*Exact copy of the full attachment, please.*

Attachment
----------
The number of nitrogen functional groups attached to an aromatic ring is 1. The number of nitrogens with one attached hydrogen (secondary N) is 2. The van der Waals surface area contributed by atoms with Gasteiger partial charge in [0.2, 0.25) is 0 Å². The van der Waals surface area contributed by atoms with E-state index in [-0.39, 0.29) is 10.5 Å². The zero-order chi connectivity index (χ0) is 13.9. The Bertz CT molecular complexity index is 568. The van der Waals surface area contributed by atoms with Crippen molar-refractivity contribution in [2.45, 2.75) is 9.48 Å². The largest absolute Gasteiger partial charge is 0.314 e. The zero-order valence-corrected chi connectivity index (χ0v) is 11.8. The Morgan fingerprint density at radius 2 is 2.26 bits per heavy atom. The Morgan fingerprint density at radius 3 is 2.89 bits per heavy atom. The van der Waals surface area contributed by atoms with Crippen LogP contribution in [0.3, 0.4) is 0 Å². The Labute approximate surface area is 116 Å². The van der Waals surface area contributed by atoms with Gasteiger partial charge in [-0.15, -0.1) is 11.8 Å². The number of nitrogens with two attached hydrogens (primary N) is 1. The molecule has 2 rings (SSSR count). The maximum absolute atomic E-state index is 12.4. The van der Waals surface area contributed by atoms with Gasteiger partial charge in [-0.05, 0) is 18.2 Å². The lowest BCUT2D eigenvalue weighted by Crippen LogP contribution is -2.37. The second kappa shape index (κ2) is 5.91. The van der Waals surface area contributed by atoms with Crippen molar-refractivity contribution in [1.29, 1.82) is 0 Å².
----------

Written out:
The number of nitrogen functional groups attached to an aromatic ring is 1. The number of nitrogens with one attached hydrogen (secondary N) is 2. The van der Waals surface area contributed by atoms with Gasteiger partial charge in [0.2, 0.25) is 0 Å². The van der Waals surface area contributed by atoms with E-state index in [-0.39, 0.29) is 10.5 Å². The zero-order chi connectivity index (χ0) is 13.9. The Bertz CT molecular complexity index is 568. The van der Waals surface area contributed by atoms with Crippen molar-refractivity contribution in [2.45, 2.75) is 9.48 Å². The largest absolute Gasteiger partial charge is 0.314 e. The zero-order valence-corrected chi connectivity index (χ0v) is 11.8. The Morgan fingerprint density at radius 2 is 2.26 bits per heavy atom. The Morgan fingerprint density at radius 3 is 2.89 bits per heavy atom. The van der Waals surface area contributed by atoms with Crippen LogP contribution in [0.3, 0.4) is 0 Å². The Labute approximate surface area is 116 Å². The van der Waals surface area contributed by atoms with Gasteiger partial charge in [-0.15, -0.1) is 11.8 Å². The number of nitrogens with two attached hydrogens (primary N) is 1. The molecule has 2 rings (SSSR count). The maximum absolute atomic E-state index is 12.4. The van der Waals surface area contributed by atoms with Gasteiger partial charge in [-0.05, 0) is 18.2 Å². The lowest BCUT2D eigenvalue weighted by Crippen LogP contribution is -2.37. The second kappa shape index (κ2) is 5.91. The van der Waals surface area contributed by atoms with Crippen molar-refractivity contribution in [1.29, 1.82) is 0 Å².